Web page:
Salon interviews Finkelstein

Mark Rickling rickling at
Tue Aug 29 21:52:11 PDT 2000

[ . . . ]

[Salon] On a more relevant note, Wiesel defenders argue that thanks to people like him, we understand more about genocides around the world.

[Finkelstein] Thanks to Elie Wiesel we have a distorted and disfigured and frankly meaningless version of the Nazi Holocaust and we only know about those genocides that serve the interest of the U.S. and Israel, and we forget the ones that don't.

[S] Don't you think these personal attacks spoil your main argument?

[F] Obviously, there is no accounting for taste. I think I lay out my argument [in _The Holocaust Industry_] really simply, in three parts. The first concerns the question of why the Holocaust came to the U.S. only after the Six Day War in 1967. If you agree that the Holocaust served as an ideological weapon in the Palestinian conflict, the next question is how. I mean, the Holocaust could also be used for other reasons. For instance, my parents used it to defend certain Palestinian rights. The second part deals with how the Nazi Holocaust is ideologically recast to serve certain political ends. Which is new, because I'm the first one, I think, to have established what I call a "Holocaust framework" -- a distinction between Holocaust scholarship and Holocaust literature. This latter literature, to which Daniel Goldhagen's "Hitler's Willing Executioners" also belongs, has two dogmas at its core: the uniqueness of the Holocaust and the gentiles' eternal irrational hatred of the Jews.

[S] It's a very small step from "Holocaust framework" to "Holocaust conspiracy."

[F] Why? If you come across a body of literature with no historical merit, the question arises, Qui bono? Who benefits from it? For example, if you look at 19th century literature on race, eugenics and so forth, once you've demonstrated that it has no scientific, historical or artistic value, you realize that it only exists to serve certain political and ideological goals. These are such obvious questions in any other context. It's called the sociology of ideas.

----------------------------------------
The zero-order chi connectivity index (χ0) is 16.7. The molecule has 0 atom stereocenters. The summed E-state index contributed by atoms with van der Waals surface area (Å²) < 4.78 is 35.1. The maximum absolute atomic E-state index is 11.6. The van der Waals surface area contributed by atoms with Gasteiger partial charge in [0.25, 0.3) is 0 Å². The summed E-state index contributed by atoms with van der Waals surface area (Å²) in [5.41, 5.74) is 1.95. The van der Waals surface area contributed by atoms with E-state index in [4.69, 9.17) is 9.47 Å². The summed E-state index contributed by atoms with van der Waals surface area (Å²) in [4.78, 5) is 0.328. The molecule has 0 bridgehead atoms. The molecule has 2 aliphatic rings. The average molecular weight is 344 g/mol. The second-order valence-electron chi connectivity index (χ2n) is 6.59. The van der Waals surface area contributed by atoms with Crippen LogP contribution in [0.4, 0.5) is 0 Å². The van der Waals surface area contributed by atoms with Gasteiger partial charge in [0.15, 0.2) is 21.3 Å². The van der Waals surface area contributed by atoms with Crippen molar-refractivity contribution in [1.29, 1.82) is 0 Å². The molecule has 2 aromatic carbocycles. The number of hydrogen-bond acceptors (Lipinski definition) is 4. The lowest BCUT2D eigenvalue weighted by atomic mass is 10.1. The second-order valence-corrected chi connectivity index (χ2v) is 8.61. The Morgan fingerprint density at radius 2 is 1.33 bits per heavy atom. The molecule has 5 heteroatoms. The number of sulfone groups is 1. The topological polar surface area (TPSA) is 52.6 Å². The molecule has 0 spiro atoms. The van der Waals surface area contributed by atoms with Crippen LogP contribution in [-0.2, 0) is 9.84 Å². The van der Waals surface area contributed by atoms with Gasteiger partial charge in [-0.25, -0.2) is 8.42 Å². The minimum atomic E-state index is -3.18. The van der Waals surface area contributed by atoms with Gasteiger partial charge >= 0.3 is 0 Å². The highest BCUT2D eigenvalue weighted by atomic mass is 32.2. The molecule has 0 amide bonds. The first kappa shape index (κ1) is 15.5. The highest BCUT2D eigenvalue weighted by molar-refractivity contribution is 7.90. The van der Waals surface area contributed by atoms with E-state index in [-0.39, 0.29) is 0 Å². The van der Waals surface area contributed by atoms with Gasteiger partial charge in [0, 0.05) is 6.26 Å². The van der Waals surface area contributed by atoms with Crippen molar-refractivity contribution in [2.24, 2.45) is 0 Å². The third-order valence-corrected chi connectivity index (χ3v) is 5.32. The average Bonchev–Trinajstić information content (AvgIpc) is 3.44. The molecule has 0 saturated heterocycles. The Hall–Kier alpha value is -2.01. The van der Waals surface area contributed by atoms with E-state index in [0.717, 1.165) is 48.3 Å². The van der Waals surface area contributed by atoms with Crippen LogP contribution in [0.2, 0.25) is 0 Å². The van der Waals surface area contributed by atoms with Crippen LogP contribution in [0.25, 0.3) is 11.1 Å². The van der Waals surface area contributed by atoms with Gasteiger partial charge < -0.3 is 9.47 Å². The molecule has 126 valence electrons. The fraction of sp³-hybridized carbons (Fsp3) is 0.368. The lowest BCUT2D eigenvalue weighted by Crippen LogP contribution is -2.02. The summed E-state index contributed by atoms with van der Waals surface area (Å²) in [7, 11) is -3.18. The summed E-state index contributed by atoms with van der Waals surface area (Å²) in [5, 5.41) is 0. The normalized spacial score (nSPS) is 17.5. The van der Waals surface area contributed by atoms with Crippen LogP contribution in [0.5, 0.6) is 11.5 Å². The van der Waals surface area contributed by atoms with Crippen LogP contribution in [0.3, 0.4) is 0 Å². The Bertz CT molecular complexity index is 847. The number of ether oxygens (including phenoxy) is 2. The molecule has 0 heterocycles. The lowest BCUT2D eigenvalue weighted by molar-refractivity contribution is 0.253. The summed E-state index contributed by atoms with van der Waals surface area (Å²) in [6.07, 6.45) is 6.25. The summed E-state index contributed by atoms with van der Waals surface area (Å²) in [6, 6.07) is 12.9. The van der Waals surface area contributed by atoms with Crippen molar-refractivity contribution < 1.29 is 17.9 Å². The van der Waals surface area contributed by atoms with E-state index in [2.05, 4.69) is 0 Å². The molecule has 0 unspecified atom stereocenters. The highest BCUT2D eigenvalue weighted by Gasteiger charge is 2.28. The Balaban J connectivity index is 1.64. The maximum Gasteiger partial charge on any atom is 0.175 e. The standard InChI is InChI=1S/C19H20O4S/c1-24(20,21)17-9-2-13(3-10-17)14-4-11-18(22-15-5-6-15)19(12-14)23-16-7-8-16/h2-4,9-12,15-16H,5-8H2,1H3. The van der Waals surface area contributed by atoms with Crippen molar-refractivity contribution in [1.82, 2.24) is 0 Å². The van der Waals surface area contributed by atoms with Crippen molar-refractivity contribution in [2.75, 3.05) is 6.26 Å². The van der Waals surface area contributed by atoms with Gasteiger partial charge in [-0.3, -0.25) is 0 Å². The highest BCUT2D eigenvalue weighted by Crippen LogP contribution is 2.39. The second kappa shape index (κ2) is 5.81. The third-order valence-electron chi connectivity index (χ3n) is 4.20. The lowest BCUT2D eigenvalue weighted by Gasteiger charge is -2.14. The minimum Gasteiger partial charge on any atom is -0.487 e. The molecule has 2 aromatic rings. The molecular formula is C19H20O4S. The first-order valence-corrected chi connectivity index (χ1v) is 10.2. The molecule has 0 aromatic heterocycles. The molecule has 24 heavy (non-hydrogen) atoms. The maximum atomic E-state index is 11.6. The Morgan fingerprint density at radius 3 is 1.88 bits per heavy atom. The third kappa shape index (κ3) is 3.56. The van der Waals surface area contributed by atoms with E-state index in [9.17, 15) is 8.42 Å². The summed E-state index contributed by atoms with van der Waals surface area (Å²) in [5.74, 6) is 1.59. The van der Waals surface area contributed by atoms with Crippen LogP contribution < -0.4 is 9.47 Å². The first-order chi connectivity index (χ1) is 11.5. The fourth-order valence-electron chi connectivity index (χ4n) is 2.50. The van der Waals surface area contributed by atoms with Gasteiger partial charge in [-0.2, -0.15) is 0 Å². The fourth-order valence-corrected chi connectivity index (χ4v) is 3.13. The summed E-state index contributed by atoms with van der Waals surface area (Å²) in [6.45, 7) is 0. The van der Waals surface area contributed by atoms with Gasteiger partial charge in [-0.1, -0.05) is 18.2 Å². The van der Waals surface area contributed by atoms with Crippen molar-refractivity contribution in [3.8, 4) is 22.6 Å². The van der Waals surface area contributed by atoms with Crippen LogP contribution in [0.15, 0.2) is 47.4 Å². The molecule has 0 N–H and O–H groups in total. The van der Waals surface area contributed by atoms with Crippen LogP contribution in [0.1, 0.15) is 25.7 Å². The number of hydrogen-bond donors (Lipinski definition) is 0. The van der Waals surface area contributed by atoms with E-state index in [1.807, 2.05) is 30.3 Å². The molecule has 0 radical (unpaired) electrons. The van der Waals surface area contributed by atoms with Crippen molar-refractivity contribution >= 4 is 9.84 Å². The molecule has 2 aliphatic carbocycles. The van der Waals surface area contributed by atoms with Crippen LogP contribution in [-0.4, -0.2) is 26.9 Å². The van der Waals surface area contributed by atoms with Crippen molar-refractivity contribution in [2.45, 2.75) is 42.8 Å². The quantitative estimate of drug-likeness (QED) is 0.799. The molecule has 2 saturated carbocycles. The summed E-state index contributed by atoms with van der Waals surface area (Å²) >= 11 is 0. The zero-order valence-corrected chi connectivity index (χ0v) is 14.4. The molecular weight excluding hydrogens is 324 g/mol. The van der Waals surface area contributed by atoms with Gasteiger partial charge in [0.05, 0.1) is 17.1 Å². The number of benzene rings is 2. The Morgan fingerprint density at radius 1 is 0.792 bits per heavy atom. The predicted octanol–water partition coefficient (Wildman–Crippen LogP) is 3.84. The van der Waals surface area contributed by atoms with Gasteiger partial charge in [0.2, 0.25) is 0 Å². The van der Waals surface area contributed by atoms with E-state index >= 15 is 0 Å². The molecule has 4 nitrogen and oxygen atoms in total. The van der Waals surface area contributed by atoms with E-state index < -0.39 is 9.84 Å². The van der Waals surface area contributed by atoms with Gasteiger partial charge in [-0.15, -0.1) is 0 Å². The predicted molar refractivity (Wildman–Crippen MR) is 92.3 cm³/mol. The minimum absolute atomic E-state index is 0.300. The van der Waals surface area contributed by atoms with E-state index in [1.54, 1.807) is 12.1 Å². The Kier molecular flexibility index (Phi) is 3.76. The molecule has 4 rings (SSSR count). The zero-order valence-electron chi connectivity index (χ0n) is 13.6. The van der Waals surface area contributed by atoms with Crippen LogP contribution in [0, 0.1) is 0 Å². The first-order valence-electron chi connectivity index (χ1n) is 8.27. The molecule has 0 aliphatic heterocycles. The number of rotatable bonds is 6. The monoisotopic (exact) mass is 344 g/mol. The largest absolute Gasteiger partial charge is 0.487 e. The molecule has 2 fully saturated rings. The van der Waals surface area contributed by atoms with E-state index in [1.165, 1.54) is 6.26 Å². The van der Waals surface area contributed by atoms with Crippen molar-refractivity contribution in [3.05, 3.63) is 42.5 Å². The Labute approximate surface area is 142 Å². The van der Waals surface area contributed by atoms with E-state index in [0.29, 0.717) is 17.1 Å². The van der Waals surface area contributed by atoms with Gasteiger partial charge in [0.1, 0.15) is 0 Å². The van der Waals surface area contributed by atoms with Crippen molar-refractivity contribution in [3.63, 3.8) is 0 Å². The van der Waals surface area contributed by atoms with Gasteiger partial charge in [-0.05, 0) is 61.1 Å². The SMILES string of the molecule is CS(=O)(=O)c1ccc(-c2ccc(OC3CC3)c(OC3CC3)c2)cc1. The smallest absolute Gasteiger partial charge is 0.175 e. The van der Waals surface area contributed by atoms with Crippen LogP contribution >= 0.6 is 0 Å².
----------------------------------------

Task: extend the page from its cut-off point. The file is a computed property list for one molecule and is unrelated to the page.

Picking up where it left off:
[S] Could the success of Goldhagen's book also be at least partly due to an almost masochistic feeling of guilt in certain parts of Europe?

[F] It could, but it's not probable. And besides, the book was a bestseller in the U.S. too, and America had nothing to do with the Holocaust.

[S] Let me give you a mental game. A large number of individuals claim that the success of Goldhagen's book was due to the simplicity of its thesis: All Germans were anti-Semitic monsters waiting for Hitler to give them the green light to start killing Jews. Now let's argue for the sake of argument that Goldhagen had said exactly the opposite: that the Holocaust was the work of Hitler and his henchmen, and that the whole nation was coerced into going along.

[F] Now the title of his book would have then been "Hitler's Unwilling Executioners." Would the book have achieved the same success? No. Why? Because it was something about the way in which he carved out a simple thesis that made it so compelling. Even though reading the book feels like chewing on tinfoil, its thesis turned out to be ideologically very convenient. It is the same thing Cynthia Ozick said after the 1973 war [when Syria and Egypt attacked Israel]: Why does everybody hate Israel? Simple answer: All the world wants to wipe out the Jews.

[ . . . ]

More information about the lbo-talk mailing list